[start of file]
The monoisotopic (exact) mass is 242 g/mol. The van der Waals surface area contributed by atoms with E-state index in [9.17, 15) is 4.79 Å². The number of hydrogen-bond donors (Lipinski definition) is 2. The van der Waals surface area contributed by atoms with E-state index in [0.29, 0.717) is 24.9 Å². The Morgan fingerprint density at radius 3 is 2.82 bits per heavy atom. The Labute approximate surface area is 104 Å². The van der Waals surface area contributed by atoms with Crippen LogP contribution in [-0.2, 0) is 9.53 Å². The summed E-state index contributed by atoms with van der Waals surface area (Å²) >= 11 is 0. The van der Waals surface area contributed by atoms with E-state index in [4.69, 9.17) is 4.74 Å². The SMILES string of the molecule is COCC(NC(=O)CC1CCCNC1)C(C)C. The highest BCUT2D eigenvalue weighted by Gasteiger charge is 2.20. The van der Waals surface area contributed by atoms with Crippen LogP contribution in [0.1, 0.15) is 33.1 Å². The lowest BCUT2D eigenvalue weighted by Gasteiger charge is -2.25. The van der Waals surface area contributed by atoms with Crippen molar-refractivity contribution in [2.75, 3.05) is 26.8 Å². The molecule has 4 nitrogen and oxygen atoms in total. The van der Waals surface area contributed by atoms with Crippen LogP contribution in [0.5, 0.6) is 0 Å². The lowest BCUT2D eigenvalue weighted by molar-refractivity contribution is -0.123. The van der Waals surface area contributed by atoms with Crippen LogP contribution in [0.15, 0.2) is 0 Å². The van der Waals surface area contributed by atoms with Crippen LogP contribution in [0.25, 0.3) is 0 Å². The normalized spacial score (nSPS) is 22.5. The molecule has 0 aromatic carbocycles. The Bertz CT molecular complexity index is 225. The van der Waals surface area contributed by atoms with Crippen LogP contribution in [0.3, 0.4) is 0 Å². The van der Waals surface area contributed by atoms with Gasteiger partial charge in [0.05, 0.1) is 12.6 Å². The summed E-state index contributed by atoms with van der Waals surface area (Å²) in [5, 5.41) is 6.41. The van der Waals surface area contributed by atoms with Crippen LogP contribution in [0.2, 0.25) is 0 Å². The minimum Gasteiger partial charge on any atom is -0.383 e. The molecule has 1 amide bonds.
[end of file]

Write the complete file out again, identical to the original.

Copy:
The monoisotopic (exact) mass is 242 g/mol. The van der Waals surface area contributed by atoms with E-state index in [9.17, 15) is 4.79 Å². The number of hydrogen-bond donors (Lipinski definition) is 2. The van der Waals surface area contributed by atoms with E-state index in [0.29, 0.717) is 24.9 Å². The Morgan fingerprint density at radius 3 is 2.82 bits per heavy atom. The Labute approximate surface area is 104 Å². The van der Waals surface area contributed by atoms with Crippen LogP contribution in [-0.2, 0) is 9.53 Å². The summed E-state index contributed by atoms with van der Waals surface area (Å²) >= 11 is 0. The van der Waals surface area contributed by atoms with E-state index in [4.69, 9.17) is 4.74 Å². The SMILES string of the molecule is COCC(NC(=O)CC1CCCNC1)C(C)C. The highest BCUT2D eigenvalue weighted by Gasteiger charge is 2.20. The van der Waals surface area contributed by atoms with Crippen LogP contribution in [0.1, 0.15) is 33.1 Å². The lowest BCUT2D eigenvalue weighted by Gasteiger charge is -2.25. The van der Waals surface area contributed by atoms with Crippen molar-refractivity contribution in [2.75, 3.05) is 26.8 Å². The molecule has 4 nitrogen and oxygen atoms in total. The van der Waals surface area contributed by atoms with Crippen LogP contribution in [0.5, 0.6) is 0 Å². The lowest BCUT2D eigenvalue weighted by molar-refractivity contribution is -0.123. The van der Waals surface area contributed by atoms with Crippen LogP contribution in [0.15, 0.2) is 0 Å². The van der Waals surface area contributed by atoms with Crippen LogP contribution in [0.25, 0.3) is 0 Å². The normalized spacial score (nSPS) is 22.5. The molecule has 0 aromatic carbocycles. The Bertz CT molecular complexity index is 225. The van der Waals surface area contributed by atoms with Crippen LogP contribution in [0.3, 0.4) is 0 Å². The van der Waals surface area contributed by atoms with Gasteiger partial charge in [0.05, 0.1) is 12.6 Å². The summed E-state index contributed by atoms with van der Waals surface area (Å²) in [5, 5.41) is 6.41. The van der Waals surface area contributed by atoms with Crippen LogP contribution in [0.2, 0.25) is 0 Å². The minimum Gasteiger partial charge on any atom is -0.383 e. The molecule has 1 amide bonds.